Since the release of their debut LP Hymns for a Dark Horse
back in 2007, Bowerbirds have slowly and quietly emerged as one of the finest bands the American music scene has to offer. With singer Philip Moore’s hushed vocals and the band’s melding of gentle folk with Beach Boy-worthy harmonies , the group has more than earned their place along such folk-rock luminaries as Fleet Foxes and The Avett Brothers (and, in several ways, surpassed them) .
Their third album The Clearing
finds the band in top form, trading in their more stripped-down production for lusher instrumentation and a broadened sound palate. Likewise, if their performance last Sunday at the Earl is any indication, the Raleigh, North Carolina-based folkies have also found their perfect on-stage groove.
Hoping onto the stage, the band launched into The Clearing
cut “This Year.” Just as on their albums, the band favored gradual emotional builds as opposed to bombastic climaxes. Typically, a song would start with a simple guitar or piano noodling and the band would slowly augment the song with a wide range of instruments—from smooth cellos to the glorious chiming of a triangle. The effect was nothing short of mesmerizing.
The night’s major highlight came with a performance of “Tuck the Darkness In”—The Clearing
’s opening track. Crooning above drummer Matt Damron’s emotive poundings and some truly beauteous harmonies , Moore managed to make the lyrics “oh my dear friend / Everything falls to death” sound positively anthemic.
While the set naturally drew heavily from their recent album, other standouts included “In Our Talons” from Hymns for a Dark Horse
and “Crooked Lust” from their second album Upper Air
Throughout the night, Moore kept the momentum going, alternating between quiet emotional intensity and “aw shucks” humility. Looking out at the audience, he frequently praised the audience for making them feel welcome. He even seemed genuinely surprised that so many people would bother to show up on a Sunday.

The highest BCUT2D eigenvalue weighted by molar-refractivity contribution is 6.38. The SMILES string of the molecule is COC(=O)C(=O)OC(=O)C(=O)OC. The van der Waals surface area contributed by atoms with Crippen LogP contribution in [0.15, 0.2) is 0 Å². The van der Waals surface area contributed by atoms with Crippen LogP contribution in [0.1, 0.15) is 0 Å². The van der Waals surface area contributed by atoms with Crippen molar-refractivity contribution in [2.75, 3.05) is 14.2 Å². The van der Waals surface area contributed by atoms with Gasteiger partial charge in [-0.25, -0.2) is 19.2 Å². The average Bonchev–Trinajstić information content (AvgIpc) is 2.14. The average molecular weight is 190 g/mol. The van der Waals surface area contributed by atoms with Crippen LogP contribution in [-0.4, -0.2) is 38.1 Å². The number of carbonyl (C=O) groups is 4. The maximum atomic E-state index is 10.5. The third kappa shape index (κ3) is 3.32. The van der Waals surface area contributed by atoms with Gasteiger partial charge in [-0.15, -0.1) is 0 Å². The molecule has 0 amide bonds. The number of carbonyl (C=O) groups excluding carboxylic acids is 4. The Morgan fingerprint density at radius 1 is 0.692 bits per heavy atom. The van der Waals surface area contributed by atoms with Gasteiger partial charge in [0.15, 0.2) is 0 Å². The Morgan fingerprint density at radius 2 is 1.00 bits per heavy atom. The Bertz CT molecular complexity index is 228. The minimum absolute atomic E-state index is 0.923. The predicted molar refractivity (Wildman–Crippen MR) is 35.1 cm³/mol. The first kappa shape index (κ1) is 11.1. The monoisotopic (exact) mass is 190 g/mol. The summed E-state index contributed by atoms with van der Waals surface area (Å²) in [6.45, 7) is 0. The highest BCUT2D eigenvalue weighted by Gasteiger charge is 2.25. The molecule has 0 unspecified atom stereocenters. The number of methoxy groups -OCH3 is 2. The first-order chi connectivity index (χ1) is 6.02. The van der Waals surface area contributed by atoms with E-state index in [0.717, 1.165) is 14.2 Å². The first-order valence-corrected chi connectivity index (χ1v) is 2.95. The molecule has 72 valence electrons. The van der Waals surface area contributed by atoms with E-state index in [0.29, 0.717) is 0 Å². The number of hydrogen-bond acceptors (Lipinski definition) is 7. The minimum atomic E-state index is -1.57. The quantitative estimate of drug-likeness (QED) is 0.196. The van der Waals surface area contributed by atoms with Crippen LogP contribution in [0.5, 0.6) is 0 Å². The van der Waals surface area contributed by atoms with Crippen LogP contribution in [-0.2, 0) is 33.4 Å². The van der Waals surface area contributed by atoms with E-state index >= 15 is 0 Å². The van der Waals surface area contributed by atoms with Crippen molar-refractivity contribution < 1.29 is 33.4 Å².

“What is this place like on Tuesday?” he wondered aloud.
Band co-founder Beth Tacular, by contrast, kept a mostly stern demeanor. Whether this is her natural stage presence or the result of going through an extensive U.S. tour (the Atlanta show marked the band’s last American show before they head off to Europe) remains a mystery to me. In any case, the raven-haired beauty never faltered in her playing, moving effortlessly between piano, guitar and accordion. Plus, she graciously signed my vinyl copy after the show, so I highly doubt she was in much of a bad mood.
In contrast to the clichéd, “show stopping” encore number, the set’s final song “Overcome by Light” served as the concert’s quietest moments. Sung with the solemnity and breathless beauty of a church hymn, the song acted as a fitting close to a band whose music often borders on the spiritual.
Between of Montreal at Variety Playhouse and Cursive the previous Sunday, I’ve certainly been to louder and more theatrical shows this year. This was the first, however, where I often found myself completely forgetting I was attending a concert. I simply sat back and let the music wash over me.
Such is the power of Bowerbirds. Know it. Respect it.
— Contact Mark Rozeman.